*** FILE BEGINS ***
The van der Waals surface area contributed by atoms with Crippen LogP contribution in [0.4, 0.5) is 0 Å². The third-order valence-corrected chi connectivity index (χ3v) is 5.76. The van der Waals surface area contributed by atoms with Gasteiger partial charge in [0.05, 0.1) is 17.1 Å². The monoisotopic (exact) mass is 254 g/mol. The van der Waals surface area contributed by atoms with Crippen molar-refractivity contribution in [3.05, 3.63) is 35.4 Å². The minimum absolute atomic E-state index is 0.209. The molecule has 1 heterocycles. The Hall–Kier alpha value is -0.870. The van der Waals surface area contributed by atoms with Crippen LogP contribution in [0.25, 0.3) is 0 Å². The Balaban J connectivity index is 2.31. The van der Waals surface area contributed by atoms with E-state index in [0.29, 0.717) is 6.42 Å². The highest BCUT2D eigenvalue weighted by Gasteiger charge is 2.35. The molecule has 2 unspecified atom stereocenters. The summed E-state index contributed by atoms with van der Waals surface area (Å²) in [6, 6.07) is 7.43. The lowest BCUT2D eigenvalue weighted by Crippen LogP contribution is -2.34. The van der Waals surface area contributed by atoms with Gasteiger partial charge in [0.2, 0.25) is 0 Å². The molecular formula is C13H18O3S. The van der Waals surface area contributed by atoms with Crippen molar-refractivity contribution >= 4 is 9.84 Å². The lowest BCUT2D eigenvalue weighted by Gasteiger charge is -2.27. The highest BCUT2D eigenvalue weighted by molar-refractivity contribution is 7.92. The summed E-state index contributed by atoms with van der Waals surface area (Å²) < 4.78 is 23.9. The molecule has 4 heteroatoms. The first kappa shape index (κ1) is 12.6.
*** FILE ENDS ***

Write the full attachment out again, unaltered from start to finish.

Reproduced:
The van der Waals surface area contributed by atoms with Crippen LogP contribution in [0.4, 0.5) is 0 Å². The third-order valence-corrected chi connectivity index (χ3v) is 5.76. The van der Waals surface area contributed by atoms with Gasteiger partial charge in [0.05, 0.1) is 17.1 Å². The monoisotopic (exact) mass is 254 g/mol. The van der Waals surface area contributed by atoms with Crippen molar-refractivity contribution in [3.05, 3.63) is 35.4 Å². The minimum absolute atomic E-state index is 0.209. The molecule has 1 heterocycles. The Hall–Kier alpha value is -0.870. The van der Waals surface area contributed by atoms with Crippen LogP contribution in [0.25, 0.3) is 0 Å². The Balaban J connectivity index is 2.31. The van der Waals surface area contributed by atoms with E-state index in [0.29, 0.717) is 6.42 Å². The highest BCUT2D eigenvalue weighted by Gasteiger charge is 2.35. The molecule has 2 unspecified atom stereocenters. The summed E-state index contributed by atoms with van der Waals surface area (Å²) in [6, 6.07) is 7.43. The lowest BCUT2D eigenvalue weighted by Crippen LogP contribution is -2.34. The van der Waals surface area contributed by atoms with Gasteiger partial charge in [0.2, 0.25) is 0 Å². The molecular formula is C13H18O3S. The van der Waals surface area contributed by atoms with Crippen molar-refractivity contribution >= 4 is 9.84 Å². The lowest BCUT2D eigenvalue weighted by Gasteiger charge is -2.27. The highest BCUT2D eigenvalue weighted by molar-refractivity contribution is 7.92. The summed E-state index contributed by atoms with van der Waals surface area (Å²) < 4.78 is 23.9. The molecule has 4 heteroatoms. The first kappa shape index (κ1) is 12.6.